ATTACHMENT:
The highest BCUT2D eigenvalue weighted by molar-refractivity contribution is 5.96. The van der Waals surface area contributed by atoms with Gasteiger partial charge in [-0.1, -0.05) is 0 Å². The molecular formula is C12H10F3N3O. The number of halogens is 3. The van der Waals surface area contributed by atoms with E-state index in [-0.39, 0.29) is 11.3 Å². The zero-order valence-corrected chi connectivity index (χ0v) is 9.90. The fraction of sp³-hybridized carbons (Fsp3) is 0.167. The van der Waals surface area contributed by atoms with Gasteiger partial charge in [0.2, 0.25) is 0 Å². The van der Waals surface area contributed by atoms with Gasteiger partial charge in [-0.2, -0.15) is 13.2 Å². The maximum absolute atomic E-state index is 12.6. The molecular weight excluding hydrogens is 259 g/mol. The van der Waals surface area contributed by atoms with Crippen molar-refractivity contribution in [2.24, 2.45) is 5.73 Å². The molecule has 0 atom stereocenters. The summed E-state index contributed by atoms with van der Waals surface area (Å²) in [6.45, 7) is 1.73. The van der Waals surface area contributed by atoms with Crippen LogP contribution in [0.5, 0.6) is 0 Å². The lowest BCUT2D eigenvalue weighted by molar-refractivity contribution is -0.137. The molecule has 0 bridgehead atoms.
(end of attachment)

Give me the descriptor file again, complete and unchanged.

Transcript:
The highest BCUT2D eigenvalue weighted by molar-refractivity contribution is 5.96. The van der Waals surface area contributed by atoms with Gasteiger partial charge in [-0.1, -0.05) is 0 Å². The molecular formula is C12H10F3N3O. The number of halogens is 3. The van der Waals surface area contributed by atoms with E-state index in [-0.39, 0.29) is 11.3 Å². The zero-order valence-corrected chi connectivity index (χ0v) is 9.90. The fraction of sp³-hybridized carbons (Fsp3) is 0.167. The van der Waals surface area contributed by atoms with Gasteiger partial charge in [0.2, 0.25) is 0 Å². The van der Waals surface area contributed by atoms with Gasteiger partial charge in [-0.2, -0.15) is 13.2 Å². The maximum absolute atomic E-state index is 12.6. The molecular weight excluding hydrogens is 259 g/mol. The van der Waals surface area contributed by atoms with Crippen molar-refractivity contribution in [2.24, 2.45) is 5.73 Å². The molecule has 0 atom stereocenters. The summed E-state index contributed by atoms with van der Waals surface area (Å²) in [6.45, 7) is 1.73. The van der Waals surface area contributed by atoms with Crippen LogP contribution in [0.5, 0.6) is 0 Å². The lowest BCUT2D eigenvalue weighted by molar-refractivity contribution is -0.137. The molecule has 0 bridgehead atoms.